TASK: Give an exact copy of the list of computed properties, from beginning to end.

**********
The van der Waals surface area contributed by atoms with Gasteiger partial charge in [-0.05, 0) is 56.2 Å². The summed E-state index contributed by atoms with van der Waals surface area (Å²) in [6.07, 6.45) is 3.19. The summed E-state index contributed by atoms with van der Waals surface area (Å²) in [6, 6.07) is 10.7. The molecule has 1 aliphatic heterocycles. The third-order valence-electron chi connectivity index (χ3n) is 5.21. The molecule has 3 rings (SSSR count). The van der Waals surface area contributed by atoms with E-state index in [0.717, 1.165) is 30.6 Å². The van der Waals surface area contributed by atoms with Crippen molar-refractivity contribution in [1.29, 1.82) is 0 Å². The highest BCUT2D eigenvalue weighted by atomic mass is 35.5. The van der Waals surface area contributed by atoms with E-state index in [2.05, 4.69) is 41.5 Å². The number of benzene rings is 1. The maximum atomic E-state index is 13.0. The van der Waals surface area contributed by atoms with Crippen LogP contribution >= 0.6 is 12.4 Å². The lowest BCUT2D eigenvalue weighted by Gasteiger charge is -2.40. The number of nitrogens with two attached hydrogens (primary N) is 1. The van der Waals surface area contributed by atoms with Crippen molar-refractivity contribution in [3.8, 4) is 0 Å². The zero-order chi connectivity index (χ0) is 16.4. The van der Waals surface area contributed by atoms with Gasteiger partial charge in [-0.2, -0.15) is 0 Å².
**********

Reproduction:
The van der Waals surface area contributed by atoms with Gasteiger partial charge in [-0.05, 0) is 56.2 Å². The summed E-state index contributed by atoms with van der Waals surface area (Å²) in [6.07, 6.45) is 3.19. The summed E-state index contributed by atoms with van der Waals surface area (Å²) in [6, 6.07) is 10.7. The molecule has 1 aliphatic heterocycles. The third-order valence-electron chi connectivity index (χ3n) is 5.21. The molecule has 3 rings (SSSR count). The van der Waals surface area contributed by atoms with E-state index in [0.717, 1.165) is 30.6 Å². The van der Waals surface area contributed by atoms with Crippen molar-refractivity contribution in [1.29, 1.82) is 0 Å². The highest BCUT2D eigenvalue weighted by atomic mass is 35.5. The van der Waals surface area contributed by atoms with E-state index in [2.05, 4.69) is 41.5 Å². The number of benzene rings is 1. The maximum atomic E-state index is 13.0. The van der Waals surface area contributed by atoms with Crippen LogP contribution >= 0.6 is 12.4 Å². The lowest BCUT2D eigenvalue weighted by Gasteiger charge is -2.40. The number of nitrogens with two attached hydrogens (primary N) is 1. The van der Waals surface area contributed by atoms with Crippen molar-refractivity contribution in [3.8, 4) is 0 Å². The zero-order chi connectivity index (χ0) is 16.4. The van der Waals surface area contributed by atoms with Gasteiger partial charge in [-0.2, -0.15) is 0 Å².